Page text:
The Forced Marriage Unit (FMU) is a joint Foreign and Commonwealth Office and Home Office unit was which set up in January 2005 to lead on the Government's forced marriage policy, outreach and casework. It operates both inside the UK, where support is provided to any individual, and overseas, where consular assistance is provided to British nationals, including dual nationals.
The FMU operates a public helpline to provide advice and support to victims of forced marriage as well as to professionals dealing with cases. The assistance provided ranges from simple safety advice, through to aiding a victim to prevent their unwanted spouse moving to the UK ('reluctant sponsor' cases), and, in extreme circumstances, to rescues of victims held against their will overseas.
The FMU undertake an extensive outreach and training programme of around 100 events a year, targeting both professionals and potential victims. The FMU also carry out media campaigns, such as 2012's 'right to choose' summer campaign, where the FMU commissioned three short films to raise awareness amongst young people at risk of being taken overseas for forced marriage.
For further information and contact details see Forced Marriage Unit (external website).
Teenage relationship abuse
Relationship abuse is when someone hurts or upsets someone else who they are in a relationship with. Some people can be in an abusive relationship and not even realise it. Relationship abuse can include:
- physical abuse - hitting, punching, pushing, biting, kicking
- sexual abuse - forcing you to watch sex or pornography, unwanted kissing or touching, pressure not to use contraception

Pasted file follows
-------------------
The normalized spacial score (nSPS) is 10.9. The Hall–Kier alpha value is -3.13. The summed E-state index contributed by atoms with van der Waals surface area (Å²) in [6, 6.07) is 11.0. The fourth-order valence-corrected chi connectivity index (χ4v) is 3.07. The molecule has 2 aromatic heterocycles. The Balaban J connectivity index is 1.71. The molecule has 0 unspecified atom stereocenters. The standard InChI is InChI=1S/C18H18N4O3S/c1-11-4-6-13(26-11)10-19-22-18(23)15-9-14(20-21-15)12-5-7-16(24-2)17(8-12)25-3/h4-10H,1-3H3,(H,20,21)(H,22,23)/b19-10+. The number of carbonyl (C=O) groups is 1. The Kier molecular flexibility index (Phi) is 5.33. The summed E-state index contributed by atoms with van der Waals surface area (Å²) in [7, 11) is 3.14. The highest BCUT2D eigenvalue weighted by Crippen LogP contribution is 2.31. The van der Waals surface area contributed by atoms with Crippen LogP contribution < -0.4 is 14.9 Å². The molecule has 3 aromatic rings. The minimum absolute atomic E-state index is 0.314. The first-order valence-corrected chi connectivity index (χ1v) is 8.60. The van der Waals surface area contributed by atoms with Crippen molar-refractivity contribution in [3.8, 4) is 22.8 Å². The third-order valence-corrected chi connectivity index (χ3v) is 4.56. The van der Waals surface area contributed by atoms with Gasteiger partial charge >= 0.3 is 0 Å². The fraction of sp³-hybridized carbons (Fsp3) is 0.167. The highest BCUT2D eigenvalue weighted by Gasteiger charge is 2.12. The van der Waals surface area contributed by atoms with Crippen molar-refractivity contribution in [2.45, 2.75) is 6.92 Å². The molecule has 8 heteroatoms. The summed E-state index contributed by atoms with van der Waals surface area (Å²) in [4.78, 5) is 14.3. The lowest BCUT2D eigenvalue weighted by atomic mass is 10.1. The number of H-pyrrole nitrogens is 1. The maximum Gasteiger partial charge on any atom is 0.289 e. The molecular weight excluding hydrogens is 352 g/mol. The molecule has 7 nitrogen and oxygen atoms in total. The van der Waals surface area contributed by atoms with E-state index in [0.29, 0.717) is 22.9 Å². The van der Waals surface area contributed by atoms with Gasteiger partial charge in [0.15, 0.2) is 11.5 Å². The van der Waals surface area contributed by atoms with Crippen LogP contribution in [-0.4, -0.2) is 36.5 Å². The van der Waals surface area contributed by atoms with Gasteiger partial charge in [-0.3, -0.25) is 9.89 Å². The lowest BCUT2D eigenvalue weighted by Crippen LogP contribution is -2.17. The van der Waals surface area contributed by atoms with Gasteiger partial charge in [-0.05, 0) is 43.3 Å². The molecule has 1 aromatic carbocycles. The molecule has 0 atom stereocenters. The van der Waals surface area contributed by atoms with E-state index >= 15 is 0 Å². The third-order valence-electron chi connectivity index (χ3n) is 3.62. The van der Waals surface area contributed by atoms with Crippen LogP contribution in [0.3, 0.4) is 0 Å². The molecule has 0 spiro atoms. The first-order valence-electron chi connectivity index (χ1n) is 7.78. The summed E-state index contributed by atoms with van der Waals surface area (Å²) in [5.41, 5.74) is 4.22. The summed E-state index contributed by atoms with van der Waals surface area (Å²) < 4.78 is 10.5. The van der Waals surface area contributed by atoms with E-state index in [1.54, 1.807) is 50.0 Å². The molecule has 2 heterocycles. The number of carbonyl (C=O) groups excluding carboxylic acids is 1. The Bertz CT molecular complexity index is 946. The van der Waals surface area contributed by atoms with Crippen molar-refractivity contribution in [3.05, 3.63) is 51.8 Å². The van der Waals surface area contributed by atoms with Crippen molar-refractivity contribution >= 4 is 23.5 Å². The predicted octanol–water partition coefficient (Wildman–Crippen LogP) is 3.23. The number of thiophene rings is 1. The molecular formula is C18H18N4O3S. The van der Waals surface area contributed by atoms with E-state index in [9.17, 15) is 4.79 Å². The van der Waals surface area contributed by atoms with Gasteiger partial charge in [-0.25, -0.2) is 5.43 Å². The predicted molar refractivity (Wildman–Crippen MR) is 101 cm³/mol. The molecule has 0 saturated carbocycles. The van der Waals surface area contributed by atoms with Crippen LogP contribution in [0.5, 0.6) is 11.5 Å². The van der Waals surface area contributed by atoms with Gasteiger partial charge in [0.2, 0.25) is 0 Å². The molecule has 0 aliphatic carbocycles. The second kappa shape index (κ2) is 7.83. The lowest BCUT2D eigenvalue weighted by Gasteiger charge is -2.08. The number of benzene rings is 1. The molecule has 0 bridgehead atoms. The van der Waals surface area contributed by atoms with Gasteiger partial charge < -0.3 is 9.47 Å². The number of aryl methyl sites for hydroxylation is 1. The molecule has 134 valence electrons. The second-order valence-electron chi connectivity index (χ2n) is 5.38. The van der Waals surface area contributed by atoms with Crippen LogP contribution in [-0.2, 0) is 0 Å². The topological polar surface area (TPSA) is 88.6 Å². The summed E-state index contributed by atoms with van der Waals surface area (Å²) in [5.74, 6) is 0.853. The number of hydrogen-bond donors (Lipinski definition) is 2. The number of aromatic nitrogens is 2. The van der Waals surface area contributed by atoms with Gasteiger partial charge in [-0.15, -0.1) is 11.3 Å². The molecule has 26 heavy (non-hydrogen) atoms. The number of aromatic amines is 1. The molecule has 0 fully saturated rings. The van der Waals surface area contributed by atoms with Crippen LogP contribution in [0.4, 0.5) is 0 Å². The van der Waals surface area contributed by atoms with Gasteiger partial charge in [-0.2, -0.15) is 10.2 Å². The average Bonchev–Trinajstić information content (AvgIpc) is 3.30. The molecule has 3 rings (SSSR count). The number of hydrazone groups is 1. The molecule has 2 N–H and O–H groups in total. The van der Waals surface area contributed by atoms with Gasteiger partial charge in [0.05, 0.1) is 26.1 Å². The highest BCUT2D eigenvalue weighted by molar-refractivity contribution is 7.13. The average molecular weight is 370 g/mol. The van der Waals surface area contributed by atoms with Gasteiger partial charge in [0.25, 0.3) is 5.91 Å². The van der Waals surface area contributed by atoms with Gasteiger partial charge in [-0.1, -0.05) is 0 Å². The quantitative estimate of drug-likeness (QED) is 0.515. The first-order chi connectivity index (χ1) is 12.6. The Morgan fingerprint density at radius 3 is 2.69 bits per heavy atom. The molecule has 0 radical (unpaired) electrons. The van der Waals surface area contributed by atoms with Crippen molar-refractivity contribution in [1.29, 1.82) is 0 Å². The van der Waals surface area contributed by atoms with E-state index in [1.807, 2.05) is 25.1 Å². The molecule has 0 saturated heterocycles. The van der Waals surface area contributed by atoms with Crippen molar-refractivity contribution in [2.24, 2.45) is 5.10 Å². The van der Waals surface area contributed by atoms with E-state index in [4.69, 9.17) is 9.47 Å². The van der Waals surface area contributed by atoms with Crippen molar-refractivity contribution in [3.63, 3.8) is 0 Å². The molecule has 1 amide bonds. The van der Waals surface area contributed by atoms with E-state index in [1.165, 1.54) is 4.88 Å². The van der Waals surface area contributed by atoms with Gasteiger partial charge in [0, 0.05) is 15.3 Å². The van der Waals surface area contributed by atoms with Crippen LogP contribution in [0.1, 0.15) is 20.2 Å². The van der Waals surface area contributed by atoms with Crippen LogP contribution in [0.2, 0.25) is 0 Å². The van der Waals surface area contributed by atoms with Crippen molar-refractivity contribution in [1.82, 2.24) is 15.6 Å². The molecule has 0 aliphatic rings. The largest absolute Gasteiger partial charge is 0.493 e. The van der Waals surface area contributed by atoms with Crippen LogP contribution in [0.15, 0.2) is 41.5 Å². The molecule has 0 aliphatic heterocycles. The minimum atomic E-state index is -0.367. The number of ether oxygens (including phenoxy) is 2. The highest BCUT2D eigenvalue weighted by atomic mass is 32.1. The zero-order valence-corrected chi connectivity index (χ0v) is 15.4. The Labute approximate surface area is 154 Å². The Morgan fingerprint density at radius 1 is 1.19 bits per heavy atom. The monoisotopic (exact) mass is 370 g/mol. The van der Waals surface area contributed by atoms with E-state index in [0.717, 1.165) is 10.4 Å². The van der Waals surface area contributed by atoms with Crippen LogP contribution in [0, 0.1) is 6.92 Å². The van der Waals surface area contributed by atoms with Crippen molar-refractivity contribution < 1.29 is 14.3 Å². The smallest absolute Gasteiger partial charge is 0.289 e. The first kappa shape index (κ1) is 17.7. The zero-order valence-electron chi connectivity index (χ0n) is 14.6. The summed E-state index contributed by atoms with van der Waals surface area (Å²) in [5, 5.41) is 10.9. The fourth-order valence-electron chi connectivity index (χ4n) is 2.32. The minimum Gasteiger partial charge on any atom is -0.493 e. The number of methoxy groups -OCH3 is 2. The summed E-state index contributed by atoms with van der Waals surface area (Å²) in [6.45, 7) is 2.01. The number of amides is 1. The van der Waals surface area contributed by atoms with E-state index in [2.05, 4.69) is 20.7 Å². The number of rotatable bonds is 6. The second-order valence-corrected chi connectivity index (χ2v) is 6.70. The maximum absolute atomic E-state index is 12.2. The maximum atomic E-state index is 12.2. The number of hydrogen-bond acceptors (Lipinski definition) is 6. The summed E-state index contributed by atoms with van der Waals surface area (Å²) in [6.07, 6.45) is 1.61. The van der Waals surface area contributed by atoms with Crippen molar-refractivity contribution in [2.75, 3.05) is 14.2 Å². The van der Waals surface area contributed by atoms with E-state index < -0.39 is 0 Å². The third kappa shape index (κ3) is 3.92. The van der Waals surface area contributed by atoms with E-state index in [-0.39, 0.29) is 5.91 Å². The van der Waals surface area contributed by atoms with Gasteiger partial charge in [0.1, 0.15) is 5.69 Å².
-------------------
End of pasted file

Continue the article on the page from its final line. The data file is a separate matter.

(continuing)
- rape - persuading or forcing you to have sex when you don't want to
- financial abuse - taking or controlling your money, forcing you to buy them things, forcing you to work or not to work
- emotional abuse - insults and name calling, isolation from friends and family, controlling what you wear and where you go, checking up on you all the time
If you are being hurt
If you are worried about your relationship there are a number of things you can do.
- Remember that there is support to help you - it's not your fault.
- Talk to friends, family and trusted adults about what is happening to you.
- Think about safe places where you can go.
- Keep your mobile charged at all times so you can call the police or emergency services if you need to.
- Have a code word that will let your friends and family know if you need help.
If you are being harassed by calls on your mobile, try to change your phone number.
If you are getting emails or instant messages that are abusive, you should save or print them. You can then give them to the police as evidence if you choose to report the abuse. You can also change your email address.
- In an emergency call the police on 999 for immediate help.
- Tell an adult you can trust, for example a teacher, parent, relative, youth worker or doctor.
- You can also get help from Childline (external website). They can help you work out what to do safely. Calls to Childline are free and never appear on your phone bill.
The details below are local and national helplines for anyone wanting to talk to someone or anyone looking for help. You can also visit their websites at the bottom of the page.
- ChildLine - 0800 1111
- Wycombe Rape Crisis (Wycombe Rape Crisis can give you advice about rape and sexual violence) - 01494 46 22 22
- You can also speak to the 24 hour National Domestic Violence Helpline which can give help, support and information over the telephone - 0808 2000 247
See also This is abuse (external website) aimed at teenagers and young adults with information about abuse in relationships.
Domestic homicide review
Domestic homicide reviews are one way to improve responses to domestic violence. They will try to ensure that public bodies like social services, councils, police and other community based organisations understand what happened that led to the death of a domestic violence victim, and identify where responses to the situation could be improved.
These reviews will not seek to lay blame but consider what happened and what could have been done differently. They will also recommend actions to improve responses to domestic violence situations in the future.
Domestic Homicide Reviews are part of the Domestic Violence, Crime and Victims Act 2004 and became law from 13 April 2011.